There are exceptions, a few jumbo athletes charging on strong, but 2012 has so far largely seen the return to prominence of the skinny man.
Andre Taylor, Ben Smith, Aaron Smith, Aaron Cruden, Cory Jane and Tim Nanai-Williams must all be in the frame for All Black selection but, in relative terms, all would be considered the rugby equivalent of hand luggage.
Taylor is 90kg, Ben Smith is 85kg, Nanai-Williams 88kg and Jane 85kg - considerably lighter than other back three weapons such as Digby Ioane (98kg), Frans Steyn (101kg) and George North (109kg).
Aaron Smith, at 1.71m and 82kg, is one of the smaller, lighter halfbacks in the competition and Cruden at 84kg is small for a first five.
Yet these are the men who are setting the competition alight; these are the men defying their perceived lack of bulk to have the most profound impact.
The power athlete, or at least the giant power athlete, has been conspicuous by his absence so far this year.
Other than Sonny Bill Williams and Richard Kahui, few big men are really shining. Hurricanes winger Julian Savea would be about the only other 'fridge on wheels' to be making his presence felt. He has fixed his iffy work under the high ball and is brimming with confidence.
Robbie Fruean, Ma'a Nonu, Israel Dagg and Hosea Gear haven't quite come alive yet, while Isaia Toeava has been ruled out for the campaign.
This changed landscape poses the question of whether the All Blacks will end up similarly different in physiological make-up - finding more places than usual for lighter, agile athletes such as the Smiths and Taylor. If they are the men in form, then it would appear to be a simple enough business of picking them.
"It's true that a good big player will always beat a good smaller player," says All Black coach Steve Hansen. "But rugby remains a game for all sizes. If you are brave enough and committed, then you are good enough.
"You have to remember that the players in the test arena will be the same players picked out of Super Rugby. We have seen Aaron Cruden, who is not a big man, handle himself in tests and show that he can excel at that level.
"Aaron Smith is probably playing as well as any halfback in the competition and Andre Taylor is delivering every week. They are not necessarily as heavy as some other players but, pound for pound, they are strong; they are explosive athletes in their own right."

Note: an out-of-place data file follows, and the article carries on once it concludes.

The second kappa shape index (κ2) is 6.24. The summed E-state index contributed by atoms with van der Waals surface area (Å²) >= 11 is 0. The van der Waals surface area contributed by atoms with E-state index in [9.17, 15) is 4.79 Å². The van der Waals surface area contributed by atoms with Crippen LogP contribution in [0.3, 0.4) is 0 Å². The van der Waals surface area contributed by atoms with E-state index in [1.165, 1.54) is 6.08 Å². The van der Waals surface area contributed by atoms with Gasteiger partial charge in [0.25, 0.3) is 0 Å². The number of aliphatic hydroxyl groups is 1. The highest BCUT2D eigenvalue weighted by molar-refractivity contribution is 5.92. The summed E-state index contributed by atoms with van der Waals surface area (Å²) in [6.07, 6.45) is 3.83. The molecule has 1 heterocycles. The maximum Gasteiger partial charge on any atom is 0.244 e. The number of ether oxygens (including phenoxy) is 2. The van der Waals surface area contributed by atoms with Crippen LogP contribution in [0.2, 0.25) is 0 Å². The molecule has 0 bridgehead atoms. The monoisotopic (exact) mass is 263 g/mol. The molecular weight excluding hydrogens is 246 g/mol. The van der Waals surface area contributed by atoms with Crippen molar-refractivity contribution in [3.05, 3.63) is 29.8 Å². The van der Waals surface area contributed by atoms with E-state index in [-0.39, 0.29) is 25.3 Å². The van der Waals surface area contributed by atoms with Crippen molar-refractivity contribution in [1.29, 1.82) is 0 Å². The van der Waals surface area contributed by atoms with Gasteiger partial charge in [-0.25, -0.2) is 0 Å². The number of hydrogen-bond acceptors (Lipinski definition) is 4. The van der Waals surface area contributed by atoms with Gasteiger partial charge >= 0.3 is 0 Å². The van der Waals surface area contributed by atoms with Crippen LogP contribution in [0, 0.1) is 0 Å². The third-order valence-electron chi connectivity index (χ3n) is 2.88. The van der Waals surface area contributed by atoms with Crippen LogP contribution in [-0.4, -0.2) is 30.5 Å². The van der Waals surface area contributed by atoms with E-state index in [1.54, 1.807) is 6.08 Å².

But test rugby is a more demanding, physical business than Super 15. There is usually a greater volume of big men on the field.
In the past few years, the All Blacks have subjected opponents to a physical assault - especially in the backs.
Jimmy Cowan, at close to 100kg, is basically a loose forward; Nonu, Kahui, Gear, Toeava and Dagg all top 100kg and the All Blacks have even be able to introduce the crushing 110kg Williams off the bench to demoralise a fatiguing opponent desperate for the carnage to relent.
A back three of Jane, Ben Smith and Taylor would carry a lot of counter-attacking appeal.
All three are quality operators under the high ball, can kick and work attacking plays off each other with the pace and elusive running to be dangerous. But there'd be a fair chance opposition coaches would see a back three containing all three as defensively vulnerable - that it would lack the raw power to hit men back in the tackle.
In recent seasons, the All Blacks have preferred to play with a heavy left wing - Gear, Toeava or Kahui; men who can crash into the midfield and stay on their feet to set a dynamic target for the forwards.
Neither Jane nor Smith are well suited to that. Then there is the danger of an Aaron Smith-Cruden inside pairing - so skilful and creative, sharp and incisive with the ball, but what about defensively?
Opposition forwards would fancy they could drive through Smith close to the ruck, while Cruden will always be targeted by runners